“Our objective is to have real wage increases. The difference between myself and the current government and Scott Morrison is that we will try to do what we can in measures and structures to improve real wages,” Mr Albanese said.
When the leaders had an opportunity to put questions to each other, Mr Albanese asked whether all Australian workers should be paid at least the minimum wage of $20.33.
“It depends if they are running a business or not. I mean if you are running a business, I can tell you who doesn’t get the minimum wage necessarily – small business owners when the money is not coming in,” Mr Albanese said.
Mr Morrison defended himself over claims he was divisive and a liability for moderate Liberal MPs, saying he had ended the revolving door of leadership. He attacked Mr Albanese for lacking experience.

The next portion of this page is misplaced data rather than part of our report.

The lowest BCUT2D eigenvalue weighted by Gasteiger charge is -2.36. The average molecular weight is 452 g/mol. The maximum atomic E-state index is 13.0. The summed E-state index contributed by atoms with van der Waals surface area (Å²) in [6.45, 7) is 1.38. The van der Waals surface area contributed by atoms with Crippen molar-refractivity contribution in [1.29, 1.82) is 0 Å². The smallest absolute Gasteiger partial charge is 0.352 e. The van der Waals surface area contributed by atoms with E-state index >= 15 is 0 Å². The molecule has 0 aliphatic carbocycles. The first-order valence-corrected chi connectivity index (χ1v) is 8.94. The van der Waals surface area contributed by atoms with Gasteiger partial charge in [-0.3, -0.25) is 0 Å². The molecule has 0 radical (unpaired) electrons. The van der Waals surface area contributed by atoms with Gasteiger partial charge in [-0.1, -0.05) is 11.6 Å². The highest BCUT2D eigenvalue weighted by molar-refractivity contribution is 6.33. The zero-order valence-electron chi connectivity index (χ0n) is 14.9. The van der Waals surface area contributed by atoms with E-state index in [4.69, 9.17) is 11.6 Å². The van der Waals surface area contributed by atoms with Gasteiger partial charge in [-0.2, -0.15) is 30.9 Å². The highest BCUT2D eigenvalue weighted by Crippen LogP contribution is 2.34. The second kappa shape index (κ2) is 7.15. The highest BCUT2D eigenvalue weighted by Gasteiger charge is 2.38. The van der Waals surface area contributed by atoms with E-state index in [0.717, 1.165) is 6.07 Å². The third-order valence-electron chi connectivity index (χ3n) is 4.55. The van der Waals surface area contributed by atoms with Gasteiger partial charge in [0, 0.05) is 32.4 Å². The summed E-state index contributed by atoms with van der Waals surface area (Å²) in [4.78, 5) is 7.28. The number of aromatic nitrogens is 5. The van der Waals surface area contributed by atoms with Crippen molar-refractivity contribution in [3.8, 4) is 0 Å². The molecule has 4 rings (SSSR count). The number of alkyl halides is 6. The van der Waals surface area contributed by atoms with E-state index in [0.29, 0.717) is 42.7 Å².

“You have 53 reviews announced during this campaign and that is more than the number of policies you have announced. You will hit the ground reviewing if you come to government,” Mr Morrison said.
“You cannot run to be prime minister and just say ‘I will make it up when I get there’.”
Mr Morrison used his question to undermine Mr Albanese’s credibility, accusing him of flip-flopping over a raft of policy issues including negative gearing, boat turnbacks, tax cuts and government subsidises to build a gas-fired power station in the NSW Hunter Valley.
“Given you have changed your mind on so things you are passionately against, how can Australians believe you are now for them?” Mr Morrison said.